Creating a major change in the landscape for California’s gig economy, the California Supreme Court issued a ruling that made clear that many workers misclassified as “independent contractors” should actually be considered employees, and UC Hastings Professor Veena Dubal’s work played a role.
In its decision, published April 30, the state high court cited Dubal’s paper Wage Slave or Entrepreneur?: Contesting the Dualism of Legal Worker Identities (2017) 105 Cal.L.Rev. 65, 72. Dubal’s paper provided an overview of the multiple standards courts have used to determine which category a worker falls into, and identified one known as the “ABC standard” as the simplest method to distinguish employees from independent contractors. The state high court’s decision followed the path of Dubal’s analysis, and determined that the ABC standard is the most appropriate one to use.
ABC, Dubal explained, presumptively considers all workers to be employees. It considers three factors for distinguishing an independent contractor: an employer does not dictate how the independent contractor works, an independent contractor’s trade is, by custom, considered independent, much like a carpenter or a plumber, and, most important, an independent contractor’s work is outside of the usual course of the hiring entity’s business.
That means a plumber repairing a leak in a dress shop’s plumbing, for example, would be considered an independent contractor, but a seamstress making dresses for the same shop could not be. ABC is a “simple, fabulous test,” and far more objective that previously used standards, Dubal said. The original legal action in the case was brought by delivery truck drivers for Dynamex Operations West, Inc., whose work was clearly central to the company business, Dubal explained. “Dynamex is a delivery company. These are delivery drivers,” she said. “There’s no way they are not employees.” “Easily the most significant legal blow to Uber et al yet,” reporter Noam Scheiber said in a tweet linking to his New York Times story, which called the ruling one “with potentially sweeping consequences.”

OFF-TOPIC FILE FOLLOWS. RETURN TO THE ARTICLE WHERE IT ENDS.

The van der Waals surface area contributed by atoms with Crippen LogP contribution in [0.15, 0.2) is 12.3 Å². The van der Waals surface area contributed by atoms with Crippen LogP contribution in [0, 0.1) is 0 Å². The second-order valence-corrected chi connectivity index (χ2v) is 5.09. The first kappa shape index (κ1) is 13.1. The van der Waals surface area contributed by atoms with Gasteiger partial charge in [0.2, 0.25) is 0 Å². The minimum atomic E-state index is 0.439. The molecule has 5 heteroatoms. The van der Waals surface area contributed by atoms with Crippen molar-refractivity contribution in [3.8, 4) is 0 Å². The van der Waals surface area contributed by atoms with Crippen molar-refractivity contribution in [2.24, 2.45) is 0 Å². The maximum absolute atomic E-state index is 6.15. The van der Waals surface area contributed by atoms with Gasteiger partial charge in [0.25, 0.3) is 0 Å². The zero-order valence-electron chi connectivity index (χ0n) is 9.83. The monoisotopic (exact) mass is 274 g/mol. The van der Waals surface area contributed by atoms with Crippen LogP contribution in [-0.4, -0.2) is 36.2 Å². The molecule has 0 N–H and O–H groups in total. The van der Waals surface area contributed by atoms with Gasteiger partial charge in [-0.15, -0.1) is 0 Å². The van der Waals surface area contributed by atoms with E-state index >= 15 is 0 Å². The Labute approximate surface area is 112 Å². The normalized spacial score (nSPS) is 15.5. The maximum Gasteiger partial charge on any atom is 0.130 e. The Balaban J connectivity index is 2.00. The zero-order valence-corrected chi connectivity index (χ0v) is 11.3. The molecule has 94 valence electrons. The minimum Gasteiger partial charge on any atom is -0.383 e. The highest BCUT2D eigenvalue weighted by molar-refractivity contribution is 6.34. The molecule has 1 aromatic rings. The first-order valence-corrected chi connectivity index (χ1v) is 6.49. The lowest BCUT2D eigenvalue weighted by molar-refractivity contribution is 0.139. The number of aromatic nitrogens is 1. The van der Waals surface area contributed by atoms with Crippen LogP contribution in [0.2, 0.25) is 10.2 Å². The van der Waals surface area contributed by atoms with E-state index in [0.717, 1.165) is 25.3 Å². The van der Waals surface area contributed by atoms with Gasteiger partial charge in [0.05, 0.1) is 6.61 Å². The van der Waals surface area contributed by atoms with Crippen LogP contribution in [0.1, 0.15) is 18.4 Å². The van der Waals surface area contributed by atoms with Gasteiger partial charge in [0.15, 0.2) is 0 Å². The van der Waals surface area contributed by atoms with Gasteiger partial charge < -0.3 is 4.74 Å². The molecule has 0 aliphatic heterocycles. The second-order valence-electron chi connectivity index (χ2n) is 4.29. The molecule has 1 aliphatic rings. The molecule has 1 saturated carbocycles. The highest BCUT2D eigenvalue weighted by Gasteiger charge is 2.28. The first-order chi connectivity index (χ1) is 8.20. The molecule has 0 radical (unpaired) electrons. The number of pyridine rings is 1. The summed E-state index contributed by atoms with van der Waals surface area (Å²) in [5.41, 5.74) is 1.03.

The ruling is expected to have an especially huge impact on Uber and Lyft drivers, who may be entitled to back pay for minimum wage and overtime violations, Dubal said. “It’s particularly significant for people bearing vehicle expenses because that’s what puts people under minimum wage,” she explained. But the ruling is also expected to impact workers in a broad swath of businesses, from construction to nail salons.
To implement the shift, “It’s gonna take a lot of lawsuits,” Dubal said. But now, the barriers is much lower for workers categorized as independent contractors to be designated as employees, and therefore subject to minimum wage and other employee protections, she explained. “The law is so employee-friendly, it’s going to result in a surge of misclassification litigation to force companies to abide by the laws they were flouting.”
For smaller- and medium-sized businesses, however, the ruling may shift their business model without litigation, Dubal said. “They’re going to want to avoid it and make sure workers are making minimum wage. There’s a strong incentive to comply that wasn’t there before.”
As for her role in the decision which has been hailed as a victory for workers, Dubal was modest. “Tons of people have been writing about this for a really long time,” she said. But when pressed, Dubal admitted, “They definitely cited to my paper… and the spirit of the paper is certainly imbued throughout the decision.”
When asked if that was a gratifying feeling, Dubal confessed, “I had a nice couple of days.”